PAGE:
The primary objective was to evaluate the coagulation dynamics following open donor hepatectomy and compare INR with the TEG coagulation index (CI) on postoperative days (POD) 0,1,2,3,5, and 10. The secondary objectives were to study postoperative changes in fibrinogen levels, platelets, INR, PT, and aPTT and to study postoperative changes in various parameters of TEG like reaction time (R time), kinetic time (K time), alpha angle, and maximum amplitude (MA).

 Methods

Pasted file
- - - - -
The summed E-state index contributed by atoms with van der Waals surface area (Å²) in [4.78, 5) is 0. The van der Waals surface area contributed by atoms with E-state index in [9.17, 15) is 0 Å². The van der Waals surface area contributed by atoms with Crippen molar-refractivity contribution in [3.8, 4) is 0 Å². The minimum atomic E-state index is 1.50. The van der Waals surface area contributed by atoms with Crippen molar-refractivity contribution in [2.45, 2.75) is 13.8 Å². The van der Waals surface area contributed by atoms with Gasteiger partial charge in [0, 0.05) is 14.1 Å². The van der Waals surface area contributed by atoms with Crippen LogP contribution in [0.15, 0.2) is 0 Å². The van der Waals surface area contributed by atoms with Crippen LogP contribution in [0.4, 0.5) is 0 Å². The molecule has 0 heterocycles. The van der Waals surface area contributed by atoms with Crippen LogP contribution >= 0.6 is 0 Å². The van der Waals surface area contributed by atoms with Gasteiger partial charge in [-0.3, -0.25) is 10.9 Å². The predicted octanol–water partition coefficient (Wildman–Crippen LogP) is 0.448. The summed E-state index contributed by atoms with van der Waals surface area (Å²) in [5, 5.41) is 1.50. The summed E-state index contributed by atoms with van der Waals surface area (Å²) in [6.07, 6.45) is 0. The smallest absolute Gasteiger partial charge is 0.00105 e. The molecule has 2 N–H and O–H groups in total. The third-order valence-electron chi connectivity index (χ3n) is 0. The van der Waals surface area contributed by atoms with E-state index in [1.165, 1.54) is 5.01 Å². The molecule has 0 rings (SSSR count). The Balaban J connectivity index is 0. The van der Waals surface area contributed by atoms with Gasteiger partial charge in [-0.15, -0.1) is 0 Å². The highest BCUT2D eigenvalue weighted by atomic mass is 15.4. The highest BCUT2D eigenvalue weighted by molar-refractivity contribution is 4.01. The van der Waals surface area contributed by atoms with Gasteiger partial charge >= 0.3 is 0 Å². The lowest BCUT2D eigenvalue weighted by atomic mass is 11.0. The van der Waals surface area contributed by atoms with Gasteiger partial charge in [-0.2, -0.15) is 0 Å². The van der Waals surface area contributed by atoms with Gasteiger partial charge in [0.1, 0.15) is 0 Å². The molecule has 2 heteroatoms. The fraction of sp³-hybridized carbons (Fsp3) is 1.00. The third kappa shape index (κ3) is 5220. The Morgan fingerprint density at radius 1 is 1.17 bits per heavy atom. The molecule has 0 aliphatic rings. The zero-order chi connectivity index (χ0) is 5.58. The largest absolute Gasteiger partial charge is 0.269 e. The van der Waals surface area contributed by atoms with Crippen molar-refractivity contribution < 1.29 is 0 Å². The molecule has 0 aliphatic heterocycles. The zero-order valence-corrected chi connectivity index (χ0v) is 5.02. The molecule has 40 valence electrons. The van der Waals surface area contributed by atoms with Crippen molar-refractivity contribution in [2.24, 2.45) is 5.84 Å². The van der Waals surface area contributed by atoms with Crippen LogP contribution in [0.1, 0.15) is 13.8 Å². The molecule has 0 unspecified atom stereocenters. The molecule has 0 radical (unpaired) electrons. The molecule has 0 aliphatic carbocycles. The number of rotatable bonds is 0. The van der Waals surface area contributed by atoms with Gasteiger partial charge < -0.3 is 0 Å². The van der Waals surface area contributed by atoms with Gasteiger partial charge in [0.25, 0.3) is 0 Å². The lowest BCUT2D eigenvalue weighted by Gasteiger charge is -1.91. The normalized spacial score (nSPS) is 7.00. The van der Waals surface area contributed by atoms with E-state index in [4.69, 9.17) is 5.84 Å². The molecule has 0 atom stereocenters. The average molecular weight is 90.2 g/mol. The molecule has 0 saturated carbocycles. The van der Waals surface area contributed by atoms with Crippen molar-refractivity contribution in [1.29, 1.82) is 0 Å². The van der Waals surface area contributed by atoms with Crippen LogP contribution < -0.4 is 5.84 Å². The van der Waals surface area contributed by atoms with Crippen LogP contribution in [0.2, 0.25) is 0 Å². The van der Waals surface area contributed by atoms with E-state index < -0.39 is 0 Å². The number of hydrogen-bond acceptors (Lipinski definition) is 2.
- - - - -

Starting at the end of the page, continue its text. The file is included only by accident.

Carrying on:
Ethics committee approval for this study (IEC/2018/65/MAO8) was provided by our institute. This trial was registered prospectively with the Clinical Trial Registry of India (CTRI/2019/05/018935). Written and informed consent was obtained from all patients. The procedure followed the guidelines laid down in Declaration of Helsinki 2013. A prospective observational study was performed from May 2019 to February 2020. Fifty-one consecutive adult living donors belonging to the American Society of Anesthesiologists (ASA) physical status class 1 and 2, aged between 18 and 50 years scheduled to undergo open donor hepatectomy for both adult and pediatric recipients were included in this study [Figure 1]. One patient was excluded from the study because of intraoperative anaphylaxis to the intravenous antibiotic (piperacillin-tazobactam). Patients receiving antiplatelet or anticoagulant medications, preoperatively or postoperatively and not consenting were excluded from the study.{Figure 1}